Editor's note: The following column is the second in an eight-part series about "What's right with America" that will appear in the pages of the Roundup through July 4. The author, Stan Brown, is a local historian, a columnist for the Rim Review and a retired minister. This series reflects his take on the implications of freedom in America.
What's right about America? Freedom is right about America; the freedom to obey the law voluntarily.
Maybe you hadn't thought about that one lately, but it is the foundation of our democracy. This was strongly impressed upon me as my wife and I wandered the halls of America's capitol building.
It was the spring of the year, and Washington was filled to overflowing with school buses and crowds of children from all over the nation. The children were lined up on the capitol steps, waiting their turn to be allowed in, but we had obtained passes from our congressman ahead of time.
We were directed to a small door down on the lower level beside those great flights of stairs, and there we were welcomed to a special VIP tour. There were just 18 of us in the group, and after the tour, which acquainted us with the halls and galleries of that huge complex, we were turned loose to wander
My mind was experiencing a rush of history. A procession of persons, speeches and events I had studied in school all my life now took on form and substance. For several hours we wandered those halls, the rooms of the Senate and the House, studying the displays. It was overwhelming to feel a part of all of it. All these traditions, these hopes, this heritage all were ours.
As we slipped into the gallery of the Senate, we immediately recognized John Glenn making a speech on the floor. He was pleading for a law that would provide more benefits to National Guard reserves who were retired. We had lunch in the Senate restaurant, partaking of its famous bean soup. Legend has it that soon after the turn of the century the chairman of the committee that supervised the Senate Restaurant gaveled through a resolution requiring that bean soup be on the menu every day. And so it is.
During lunch we noted the legislative buzzers calling in the voters. One to six rings meant different things, such as a "quorum call," or a recess. The recipe for the bean soup was on the menu, which we were encouraged to take with us.
We wandered some more, and were suddenly face to face with Senator Dennis DiConcini, who was from our hometown. We introduced ourselves, and like a good public figure, he seemed to recognize me. I had met him before on one occasion, but our meeting now was like long lost friends. He spent time chatting and offered to do what he could to help us. Then he went on to his work of making laws for us to abide.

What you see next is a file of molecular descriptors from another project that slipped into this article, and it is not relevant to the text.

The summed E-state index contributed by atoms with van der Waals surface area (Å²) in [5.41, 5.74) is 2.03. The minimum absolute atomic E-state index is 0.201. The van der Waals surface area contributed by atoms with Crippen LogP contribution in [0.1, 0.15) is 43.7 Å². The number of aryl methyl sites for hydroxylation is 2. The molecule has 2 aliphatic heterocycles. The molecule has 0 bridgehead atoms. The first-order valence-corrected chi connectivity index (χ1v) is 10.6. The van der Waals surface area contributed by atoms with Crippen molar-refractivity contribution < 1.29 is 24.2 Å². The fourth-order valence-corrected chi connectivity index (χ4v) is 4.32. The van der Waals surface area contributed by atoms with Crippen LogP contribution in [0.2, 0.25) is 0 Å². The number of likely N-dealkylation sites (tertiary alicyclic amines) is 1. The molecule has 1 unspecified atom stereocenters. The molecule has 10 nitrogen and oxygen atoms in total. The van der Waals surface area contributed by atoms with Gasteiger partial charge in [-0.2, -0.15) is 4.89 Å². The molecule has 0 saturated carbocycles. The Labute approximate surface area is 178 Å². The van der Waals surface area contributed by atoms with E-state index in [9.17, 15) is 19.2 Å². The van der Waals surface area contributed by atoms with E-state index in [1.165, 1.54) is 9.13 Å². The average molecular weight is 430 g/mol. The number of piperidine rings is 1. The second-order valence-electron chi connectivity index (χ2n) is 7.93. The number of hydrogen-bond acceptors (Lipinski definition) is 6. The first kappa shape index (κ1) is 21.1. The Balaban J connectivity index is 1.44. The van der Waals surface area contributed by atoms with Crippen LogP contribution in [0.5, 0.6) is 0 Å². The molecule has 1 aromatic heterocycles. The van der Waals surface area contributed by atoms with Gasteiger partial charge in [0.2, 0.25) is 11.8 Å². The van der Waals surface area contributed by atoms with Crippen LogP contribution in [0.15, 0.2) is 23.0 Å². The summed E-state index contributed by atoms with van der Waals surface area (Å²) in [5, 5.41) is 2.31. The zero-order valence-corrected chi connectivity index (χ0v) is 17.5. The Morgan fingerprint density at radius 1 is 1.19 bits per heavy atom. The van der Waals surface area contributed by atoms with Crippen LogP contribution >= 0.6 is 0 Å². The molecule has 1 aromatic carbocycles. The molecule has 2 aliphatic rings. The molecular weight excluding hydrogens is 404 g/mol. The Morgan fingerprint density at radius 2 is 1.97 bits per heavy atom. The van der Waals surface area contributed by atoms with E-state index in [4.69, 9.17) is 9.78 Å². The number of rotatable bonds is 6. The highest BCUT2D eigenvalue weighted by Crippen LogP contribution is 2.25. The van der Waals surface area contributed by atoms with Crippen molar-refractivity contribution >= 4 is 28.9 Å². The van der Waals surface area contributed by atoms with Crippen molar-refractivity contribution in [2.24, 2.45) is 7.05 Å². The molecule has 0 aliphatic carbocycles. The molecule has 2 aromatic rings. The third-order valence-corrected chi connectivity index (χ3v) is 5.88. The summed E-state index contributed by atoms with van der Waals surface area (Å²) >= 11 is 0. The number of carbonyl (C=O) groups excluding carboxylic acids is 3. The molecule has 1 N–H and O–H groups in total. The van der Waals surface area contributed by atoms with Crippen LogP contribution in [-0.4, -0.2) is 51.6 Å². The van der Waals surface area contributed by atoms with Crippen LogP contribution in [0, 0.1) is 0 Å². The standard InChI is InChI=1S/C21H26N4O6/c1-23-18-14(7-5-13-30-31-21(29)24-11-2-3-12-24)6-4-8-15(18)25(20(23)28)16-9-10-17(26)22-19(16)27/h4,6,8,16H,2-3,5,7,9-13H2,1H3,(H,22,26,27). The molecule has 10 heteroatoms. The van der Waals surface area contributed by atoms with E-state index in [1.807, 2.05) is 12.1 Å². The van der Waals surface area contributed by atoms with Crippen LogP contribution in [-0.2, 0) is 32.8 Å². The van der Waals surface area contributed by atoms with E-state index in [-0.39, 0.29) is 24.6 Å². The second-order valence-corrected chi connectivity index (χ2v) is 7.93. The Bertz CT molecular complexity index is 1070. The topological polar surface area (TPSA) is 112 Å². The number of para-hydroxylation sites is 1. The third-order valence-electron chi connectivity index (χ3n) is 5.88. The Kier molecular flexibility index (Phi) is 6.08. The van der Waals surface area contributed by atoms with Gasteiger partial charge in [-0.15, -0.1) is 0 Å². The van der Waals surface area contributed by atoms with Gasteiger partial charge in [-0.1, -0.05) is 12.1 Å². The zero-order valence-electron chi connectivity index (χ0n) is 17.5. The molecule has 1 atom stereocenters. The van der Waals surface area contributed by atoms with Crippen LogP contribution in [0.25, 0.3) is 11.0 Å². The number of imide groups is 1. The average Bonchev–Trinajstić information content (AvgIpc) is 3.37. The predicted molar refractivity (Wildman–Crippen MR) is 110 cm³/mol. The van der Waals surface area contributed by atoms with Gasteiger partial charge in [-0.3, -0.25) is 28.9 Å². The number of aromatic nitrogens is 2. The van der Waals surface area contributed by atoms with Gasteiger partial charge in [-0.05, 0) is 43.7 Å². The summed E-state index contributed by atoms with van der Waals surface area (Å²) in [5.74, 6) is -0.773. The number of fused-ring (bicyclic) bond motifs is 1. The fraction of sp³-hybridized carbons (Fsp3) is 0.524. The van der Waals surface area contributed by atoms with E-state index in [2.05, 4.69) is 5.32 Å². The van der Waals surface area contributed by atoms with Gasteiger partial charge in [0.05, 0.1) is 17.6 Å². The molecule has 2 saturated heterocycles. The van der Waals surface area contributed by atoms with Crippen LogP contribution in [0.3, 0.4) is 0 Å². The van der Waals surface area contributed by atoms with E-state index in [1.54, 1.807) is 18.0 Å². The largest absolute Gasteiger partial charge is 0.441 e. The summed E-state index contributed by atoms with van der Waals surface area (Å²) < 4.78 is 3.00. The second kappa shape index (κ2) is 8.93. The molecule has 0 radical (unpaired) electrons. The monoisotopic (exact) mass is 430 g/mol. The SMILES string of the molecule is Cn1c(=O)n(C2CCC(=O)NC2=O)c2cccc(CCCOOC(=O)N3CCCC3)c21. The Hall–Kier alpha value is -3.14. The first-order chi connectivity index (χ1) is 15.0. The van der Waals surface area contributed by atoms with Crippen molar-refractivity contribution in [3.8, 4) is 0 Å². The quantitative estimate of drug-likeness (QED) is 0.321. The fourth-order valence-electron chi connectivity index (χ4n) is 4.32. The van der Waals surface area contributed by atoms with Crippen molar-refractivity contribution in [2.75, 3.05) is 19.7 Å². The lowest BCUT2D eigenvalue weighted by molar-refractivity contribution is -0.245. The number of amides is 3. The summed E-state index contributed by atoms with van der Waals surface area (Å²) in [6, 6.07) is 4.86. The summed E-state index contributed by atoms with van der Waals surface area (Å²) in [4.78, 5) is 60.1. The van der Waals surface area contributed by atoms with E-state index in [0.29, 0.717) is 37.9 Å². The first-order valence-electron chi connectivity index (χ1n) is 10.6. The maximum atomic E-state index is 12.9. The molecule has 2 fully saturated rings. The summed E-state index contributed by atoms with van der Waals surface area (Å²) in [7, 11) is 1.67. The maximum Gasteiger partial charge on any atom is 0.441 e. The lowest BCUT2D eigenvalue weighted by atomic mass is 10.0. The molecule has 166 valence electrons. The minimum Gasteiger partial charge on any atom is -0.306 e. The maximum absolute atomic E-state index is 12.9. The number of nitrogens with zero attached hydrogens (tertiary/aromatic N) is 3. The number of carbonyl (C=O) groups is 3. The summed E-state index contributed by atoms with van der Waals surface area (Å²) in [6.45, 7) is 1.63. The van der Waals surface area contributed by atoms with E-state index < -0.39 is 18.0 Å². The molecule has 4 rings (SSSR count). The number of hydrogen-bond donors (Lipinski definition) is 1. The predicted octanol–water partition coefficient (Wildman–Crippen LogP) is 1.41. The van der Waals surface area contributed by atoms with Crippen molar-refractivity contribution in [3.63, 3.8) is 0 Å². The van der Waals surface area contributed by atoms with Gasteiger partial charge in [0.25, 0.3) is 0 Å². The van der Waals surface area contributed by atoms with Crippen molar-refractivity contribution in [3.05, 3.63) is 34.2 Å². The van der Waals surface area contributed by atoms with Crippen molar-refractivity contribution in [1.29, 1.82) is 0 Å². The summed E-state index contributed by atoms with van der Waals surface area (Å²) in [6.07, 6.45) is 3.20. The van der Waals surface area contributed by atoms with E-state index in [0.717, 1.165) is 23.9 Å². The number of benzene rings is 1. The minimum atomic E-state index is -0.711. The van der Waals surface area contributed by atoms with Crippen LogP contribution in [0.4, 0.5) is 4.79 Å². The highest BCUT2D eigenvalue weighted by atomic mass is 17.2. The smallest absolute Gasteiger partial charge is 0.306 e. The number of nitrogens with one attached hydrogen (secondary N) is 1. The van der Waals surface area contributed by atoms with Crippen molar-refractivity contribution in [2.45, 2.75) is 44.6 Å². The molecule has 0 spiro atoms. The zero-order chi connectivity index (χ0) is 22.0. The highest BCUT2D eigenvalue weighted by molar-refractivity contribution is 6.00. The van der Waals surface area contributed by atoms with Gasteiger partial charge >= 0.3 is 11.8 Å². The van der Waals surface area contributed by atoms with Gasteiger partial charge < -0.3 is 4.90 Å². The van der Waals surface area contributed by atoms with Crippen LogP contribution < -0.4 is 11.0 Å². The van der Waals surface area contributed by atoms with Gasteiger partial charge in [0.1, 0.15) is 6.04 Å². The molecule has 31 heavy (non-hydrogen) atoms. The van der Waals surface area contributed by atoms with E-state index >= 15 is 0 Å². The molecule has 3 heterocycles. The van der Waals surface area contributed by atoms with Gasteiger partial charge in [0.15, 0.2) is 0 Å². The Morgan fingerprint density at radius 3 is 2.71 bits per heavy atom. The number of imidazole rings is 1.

We were reminded often during those days in Washington that not everyone keeps the laws passed by the Legislature. We had to pass through so many electronic scanners I feared my film would be ruined, but it was not.
Obedience to the law is the language of democracy. America is not established on enforcement, as are authoritarian governments. America's freedom is built on citizens who voluntarily take responsibility for the will of the majority, as expressed in our laws.
We know we have the means to change the law if it is unnecessary or unjust. We trust one another for compliance, and when we no longer believe in the goodwill of one another, we have to fall back on force. That is when freedom begins to unravel. When vigilantes ride, when the National Guard has to be called out, when police have to set up road blocks or raid private homes, these are signs the fabric of democracy is coming apart at the seams.
Maintaining our freedom does not come by more and more enforcement, but in a groundswell of public action to correct the injustices and rebuild the moral fiber of the nation.
The other night it was a late hour when we pulled up and waited at a stoplight. No other vehicles or people were in sight, yet there we dutifully sat for a full minute or two until the light turned green and we proceeded through the unused intersection. A minor moment in the day, yet the freedom to obey the law voluntarily is what creates freedom. And freedom is what is right about America.